This fascinating talk from the NYC LGBT Historic Sites Project team focused on the Lower East Side, including today's East Village and Lower East Side below Houston Street, as an area that provides a wonderful snapshot of the city's LGBT history as a whole. Featured sites ranged from those connected to immigration in the 1890s to the AIDS epidemic a century later. Pivotal to the neighborhood's LGBT history was its affordability for much of the 20th century, attracting numerous diverse artists and activists who both lived and worked there. You can view the video of the event on LESPI's YouTube channel.

The NYC LGBT Historic Sites Project is a cultural initiative and educational resource that is making an invisible history visible by documenting extant historic and cultural sites associated with the LGBT community throughout New York City.


NYC’s “Neighborhood Stories” Oral History Project

As William Faulkner wrote, "The past is never dead. It's not even past.” History is a continuum.

The Neighborhood Stories Project “is a storytelling initiative by the NYC Department of Records and Information Services (DORIS), which aims to gather and permanently preserve the stories of NYC community members - connecting local history with the records of City government maintained in the collections of the Municipal Archives and Library.  The project endeavors to empower local residents to provide their own rich historical narrative, and to encourage them to reflect on how the past connects to their lives, their families and their future.”

In this light, Manhattan’s Lower East Side deserves NYC landmark protection not only to mark the lives and achievements of prior generations, but to respect the history now being made all around us.  You can help document your important history as well as that of your community - including your ties to Manhattan’s historic Lower East Side - by partaking in this oral history. For more information see HERE


Giving through AmazonSmile

We love small local businesses.  But if you happen to shop at Amazon, you can choose AmazonSmile, which will donate a percentage of each sale to the charity of your choice - we hope you'll pick Lower East Side Preservation Initiave (LESPI)!


Sign LESPI's Petition for a LES Historic District!

Join the approx. 3,000 people who have signed LESPI's petition for a new Lower East Side historic district below Delancey Street, in the blocks around the Tenement Museum.  This is one of the city's and country's most important historic communities, due to its unique immigration, artistic, cultural and architectural history, and the formidable role it has played in our city's and nation's development.  The only way to protect the historic Lower East Side from complete demolition and redevelopment is city landmarking.  Sign the petition HERE!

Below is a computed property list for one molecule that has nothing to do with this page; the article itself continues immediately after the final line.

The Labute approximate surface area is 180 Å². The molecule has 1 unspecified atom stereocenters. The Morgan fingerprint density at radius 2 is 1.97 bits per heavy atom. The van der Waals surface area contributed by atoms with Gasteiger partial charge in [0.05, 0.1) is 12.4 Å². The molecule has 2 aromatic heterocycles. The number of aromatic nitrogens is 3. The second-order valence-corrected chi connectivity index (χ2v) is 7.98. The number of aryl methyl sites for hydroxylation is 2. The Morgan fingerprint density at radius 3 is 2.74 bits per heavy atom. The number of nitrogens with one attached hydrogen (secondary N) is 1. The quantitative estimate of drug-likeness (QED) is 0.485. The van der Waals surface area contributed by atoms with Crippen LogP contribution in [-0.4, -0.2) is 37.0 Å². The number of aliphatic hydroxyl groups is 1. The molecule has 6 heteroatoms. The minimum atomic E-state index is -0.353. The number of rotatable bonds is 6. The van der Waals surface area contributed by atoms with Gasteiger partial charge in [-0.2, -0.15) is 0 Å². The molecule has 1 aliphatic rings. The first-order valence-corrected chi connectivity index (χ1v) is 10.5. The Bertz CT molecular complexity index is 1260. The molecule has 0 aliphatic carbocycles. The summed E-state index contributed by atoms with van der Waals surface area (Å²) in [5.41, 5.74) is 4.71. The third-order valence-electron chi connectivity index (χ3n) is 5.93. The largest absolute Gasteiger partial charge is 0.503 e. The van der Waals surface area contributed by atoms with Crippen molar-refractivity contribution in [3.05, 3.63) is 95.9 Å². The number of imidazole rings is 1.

Support LESPI and look good doing it with a LESPI t-shirt!  All proceeds benefit LESPI's work. Only $25 (including shipping and handling). Send a check made out to "LESPI/FCNY", and send to LESPI, 93 Third Avenue, #1223, New York, NY 10003.  Available in crew neck only; indicate which shirt and size (contact us at info@LESPI-nyc.org or 347-827-1846 with questions).  Unfortunately we cannot offer returns or exchanges.

East River Park's Tennis Center Comfort Station. Photo by Bruce Monroe.


LESPI Books Make for Great Reading and Gifts!

LESPI's "East Village: Lens on the Lower East Side"

LESPI's "Chinatown: Lens on the Lower East Side"

LESPI's books "East Village: Lens on the Lower East Side" and "Chinatown: Lens on the Lower East Side" are each fascinating histories of their respective historic communities, accompanied by the work of six boldly contemporary professional photographers who capture the areas' special streetscapes, people and spirit.  All contributors have ties to the local community.  Both books are available at McNally Jackson on Prince Street, Printed Matter/St Marks on St. Marks Place, and  Village Works on East 3rd Street. The East Village book is available at The Source on East 9th Street; the Chinatown book is available at Museum of Chinese in America on Centre Street, and Pearl River Mart at Chelsea Market and Broadway in Tribeca.  Due to COVID-19 please contact the store to check availability. 


You're contribution will help us protect our historic LES buildings and streetscapes!


Share This

Lower East Side Preservation Initiative
93 Fourth Avenue #1223 | New York, New York 10003
347-827-1846 | info@LESPI-nyc.org


 © 2021 Lower East Side Preservation Initiative

Follow Us

Having trouble viewing this email? View it in your web browser

Unsubscribe or Manage Your Preferences